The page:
The second step on the team’s agenda was to initiate this conversation – and not just anywhere. They wanted to change awareness in the classroom. "At present, these are mainly older, well-educated people who are consuming sustainably. To create long-term, more sustainable buying behavior, you have to start very early: at home and at school," Balderjahn emphasizes. In collaboration with the Berlin-based agency Helliwood media & education, the researchers transformed their research results into a teaching unit for the 8th, 9th, and 10th graders, which was then tested at six schools in Brandenburg and scientifically evaluated – and successfully, Balderjahn proudly emphasizes: "We were able to significantly improve the students’ awareness of sustainable consumption – especially with regard to ecological and social aspects. The young people enjoyed the lessons. "The teachers were just as satisfied with the material and the outcome in the classroom. Most of them wanted to continue using this lesson.
Florence Ziesemer has identified a key reason for this success. "Our teaching material addresses the students’ lives. That is how we got them interested in the topic." Where does this new smartphone come from? Under what working conditions were these jeans sewn? How environmentally friendly is this microfiber sweater actually? You need the right concept to gain access to the world of the students. Only in this way can they be persuaded to think outside the box of consumer promises.
So was the education project successful? Yes, but changes in sustainability consciousness were found primarily in female students. This is a motivation for further research. "This actually shows that the girls already have a better approach to this topic and are more mindful. The boys may need another year or two. We have to follow up and develop material for use in higher grades." The researchers will continue to tailor the teaching material to the school type. While these lessons already work well in high schools, the practical and technical aspects of other types of schools need to be better integrated.
Concepts, strategies and sometimes the political will are missing to bring this teaching concept to foster sustainability consumption consciousness to schools nationwide. Here, educational policymakers are needed, says Balderjahn. "We are doing everything we can to get the message across." The economist is sure that it is worth it. After all, it is about the greater good. "Of course, we also want to save the world with our project; we would not have initiated it otherwise. We know that every consumer choice can be a contribution."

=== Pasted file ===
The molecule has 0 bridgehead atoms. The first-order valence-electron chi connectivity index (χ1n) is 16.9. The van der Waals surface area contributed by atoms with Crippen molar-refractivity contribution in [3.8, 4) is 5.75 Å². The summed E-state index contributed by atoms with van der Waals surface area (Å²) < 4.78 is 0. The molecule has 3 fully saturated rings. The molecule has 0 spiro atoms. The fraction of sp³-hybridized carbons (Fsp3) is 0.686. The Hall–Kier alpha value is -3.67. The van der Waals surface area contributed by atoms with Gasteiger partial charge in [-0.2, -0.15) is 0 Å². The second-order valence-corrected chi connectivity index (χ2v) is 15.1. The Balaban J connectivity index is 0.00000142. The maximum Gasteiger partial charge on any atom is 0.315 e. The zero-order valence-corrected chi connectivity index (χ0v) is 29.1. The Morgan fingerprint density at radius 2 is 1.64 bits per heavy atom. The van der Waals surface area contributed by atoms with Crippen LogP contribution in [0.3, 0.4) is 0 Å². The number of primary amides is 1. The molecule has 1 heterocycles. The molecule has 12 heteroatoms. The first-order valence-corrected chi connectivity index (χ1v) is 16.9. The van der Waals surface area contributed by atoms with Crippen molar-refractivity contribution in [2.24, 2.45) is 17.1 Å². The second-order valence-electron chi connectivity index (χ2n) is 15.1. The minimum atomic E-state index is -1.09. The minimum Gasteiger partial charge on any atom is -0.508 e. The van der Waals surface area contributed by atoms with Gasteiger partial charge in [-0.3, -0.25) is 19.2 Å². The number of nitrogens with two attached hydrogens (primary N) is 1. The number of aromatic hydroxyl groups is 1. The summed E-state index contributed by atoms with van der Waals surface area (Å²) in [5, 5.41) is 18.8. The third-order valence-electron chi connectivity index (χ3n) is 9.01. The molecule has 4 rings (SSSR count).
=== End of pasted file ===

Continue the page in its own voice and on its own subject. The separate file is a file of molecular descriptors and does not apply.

Prof. Dr. Ingo Balderjahn studied industrial engineering and management at the Technische Universität Berlin. Since 1992, he has been Professor of Business Administration with focus on Marketing at the University of Potsdam. Since 2018 he has been senior professor in Potsdam.
Florence Ziesemer studied Consumer Affairs at the Technical University of Munich. Since 2015, she has been a research assistant in the team of Prof. Balderjahn at the University of Potsdam.
Alexandra Hüttel studied Business Administration at the University of Potsdam. Since 2015, she has been a research assistant in the team of Prof. Balderjahn at the University of Potsdam.
SPIN – Strategies and Potentials to Initiate and Promote Sustainable Consumption
(joint research project)
Subproject: “Promoting modest, collaborative, and debt-free consumption styles and consumer-oriented training to promote sustainable consumption competence”
Participating researchers: Prof. Ingo Balderjahn, Dr. Barbara Seegebarth, Dr. Stefanie Sohn, Alexandra Hüttel, Florence Ziesemer
Funding: Federal Ministry of Education and Research (BMBF) within the Socio-Ecological Research (SÖF), funding code 01UT1429
The teaching material is available at www.tipp.fm/nachhaltiger-konsum.
Text: Matthias Zimmermann
Published Online by: Alina Grünky
Contact to the online editorial office: onlineredaktionuuni-potsdampde